With Dictators, Headed for War

BERLIN/ABU DHABI | | vae

BERLIN/ABU DHABI (Own report) - The German Bundeswehr is intensifying its combat exercises with dictatorships on the Arabian Peninsular. The German Air Force just concluded, at the end of the year, two major training maneuvers in the United Arab Emirates (UAE), each exercising joint combat operations. Participating alongside Emirati troops were also troops from Saudi Arabia, Qatar and NATO countries. One of these maneuvers was organized around an explicitly "fictious Gulf region crisis scenario" in which Germany must rush to the "aide of a friendly state." The only plausible concretization of this scenario would be a war against Iran, where NATO and the dictatorships at the Gulf would be fighting on the same side. The exercises were not only aimed at training for multi-national combat. They also aided in training Emirati troops, which even though equipped with the most modern combat material, have little practical capabilities. The German Air Force casually introduced their Emirati hosts to the Eurofighter, which Berlin seeks to export to that country. Berlin has been exporting arms worth billions to the dictatorships on the Arabian Peninsular, for the hegemonic struggle against Iran. This military cooperation began during the Schröder/Fischer government.

Alliance Operations

The German Air Force reported that it concluded the "Common Sky 2012" maneuver in December in the United Arab Emirates (UAE). Nearly forty German soldiers, and just as many Emirati, had participated. The participating German troops were mainly from the Tactical Air Command and Control Service detachment stationed in Kalkar, whose activities are focused on "the development and operation of a (...) headquarters," in which soldiers from several nations can take over "command of multinational Air Force combat operations."[1] Exactly this was exercised in the "Common Sky 2012" maneuvers, from December 9, - 20, 2012, with troops of the Emirati Air Force, who, according to the Bundeswehr, were mostly young and "often still inexperienced," but very "receptive to new knowledge."[2] As a matter of fact, it has long been rumored that the armed forces of the Gulf dictatorships, including the Emirati military, are equipped with the most modern weaponry, but that their soldiers have only limited capability. German-Emirati combat maneuvers have always been aimed at trying to correct this imbalance.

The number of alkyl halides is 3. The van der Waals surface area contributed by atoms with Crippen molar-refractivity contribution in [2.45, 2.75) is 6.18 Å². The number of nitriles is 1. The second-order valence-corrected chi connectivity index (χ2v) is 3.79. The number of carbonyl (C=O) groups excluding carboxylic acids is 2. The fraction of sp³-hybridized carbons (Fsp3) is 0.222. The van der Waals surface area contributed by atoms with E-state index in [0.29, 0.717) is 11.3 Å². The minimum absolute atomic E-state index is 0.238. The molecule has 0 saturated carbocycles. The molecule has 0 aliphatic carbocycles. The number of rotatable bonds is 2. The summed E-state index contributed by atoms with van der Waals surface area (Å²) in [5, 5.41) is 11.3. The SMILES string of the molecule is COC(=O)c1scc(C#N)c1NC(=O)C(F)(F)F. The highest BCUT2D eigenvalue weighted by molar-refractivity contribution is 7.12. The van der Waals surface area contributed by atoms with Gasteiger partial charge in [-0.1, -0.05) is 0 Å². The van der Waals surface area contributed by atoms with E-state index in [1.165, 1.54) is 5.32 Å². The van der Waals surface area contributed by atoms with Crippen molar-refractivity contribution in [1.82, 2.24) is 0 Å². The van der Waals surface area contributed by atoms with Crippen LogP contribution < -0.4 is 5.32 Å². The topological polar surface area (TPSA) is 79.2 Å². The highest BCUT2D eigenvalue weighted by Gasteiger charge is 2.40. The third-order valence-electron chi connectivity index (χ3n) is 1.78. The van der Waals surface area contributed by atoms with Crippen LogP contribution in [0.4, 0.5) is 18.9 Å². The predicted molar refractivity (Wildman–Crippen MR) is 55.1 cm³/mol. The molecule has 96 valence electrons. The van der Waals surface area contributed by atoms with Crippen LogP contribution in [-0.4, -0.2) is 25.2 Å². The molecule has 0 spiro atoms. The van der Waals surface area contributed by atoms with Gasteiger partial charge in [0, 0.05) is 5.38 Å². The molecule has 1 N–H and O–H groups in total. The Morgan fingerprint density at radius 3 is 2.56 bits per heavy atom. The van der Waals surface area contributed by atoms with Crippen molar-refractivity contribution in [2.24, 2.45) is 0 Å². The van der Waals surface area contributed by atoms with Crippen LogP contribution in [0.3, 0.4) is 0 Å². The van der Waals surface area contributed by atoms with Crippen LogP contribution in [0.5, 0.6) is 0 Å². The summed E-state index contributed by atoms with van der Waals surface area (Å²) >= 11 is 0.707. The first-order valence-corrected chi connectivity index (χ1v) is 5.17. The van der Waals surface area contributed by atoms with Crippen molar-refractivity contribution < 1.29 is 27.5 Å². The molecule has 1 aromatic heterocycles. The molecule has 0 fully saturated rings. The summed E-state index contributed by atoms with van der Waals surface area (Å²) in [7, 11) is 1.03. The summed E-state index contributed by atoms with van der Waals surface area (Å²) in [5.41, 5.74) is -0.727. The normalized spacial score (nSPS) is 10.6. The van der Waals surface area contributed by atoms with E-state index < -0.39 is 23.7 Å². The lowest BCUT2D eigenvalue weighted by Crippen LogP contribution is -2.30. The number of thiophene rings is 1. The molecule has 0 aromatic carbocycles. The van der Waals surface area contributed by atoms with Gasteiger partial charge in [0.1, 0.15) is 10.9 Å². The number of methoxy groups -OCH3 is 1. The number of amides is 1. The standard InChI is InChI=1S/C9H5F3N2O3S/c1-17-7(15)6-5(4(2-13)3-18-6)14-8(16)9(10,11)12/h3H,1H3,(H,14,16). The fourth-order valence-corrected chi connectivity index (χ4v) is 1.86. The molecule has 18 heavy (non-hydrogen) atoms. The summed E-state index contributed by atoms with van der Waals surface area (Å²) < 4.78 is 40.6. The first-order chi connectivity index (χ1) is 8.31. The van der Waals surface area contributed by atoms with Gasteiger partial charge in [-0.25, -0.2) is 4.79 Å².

War in the Persian Gulf

The strategic objective can be gleaned from the official scenario for the "Common Sky 2012" maneuvers. According to the scenario, "in the Gulf region" a "friendly nation (...) is attacked." Germany - "in the scenario designated as 'Whiteland'" - rushes "to the rescue."[3] "The exercise focuses" on "the planning and command of aerial operations" against the aggressor - Germany and the Emirates' common enemy. Given the fact that Germany and the dictatorships on the Arabian Peninsular are allies, the only concrete allusion to be drawn from this scenario, is a common war against Iran - a western option for years.[4] German-Emirati maneuvers have also been going on for years. "Already in 2009," the Bundeswehr reports, "the German Air Force had carried out similar exercises with its Emirati counterpart."[5]

The German-Emirati Military Pact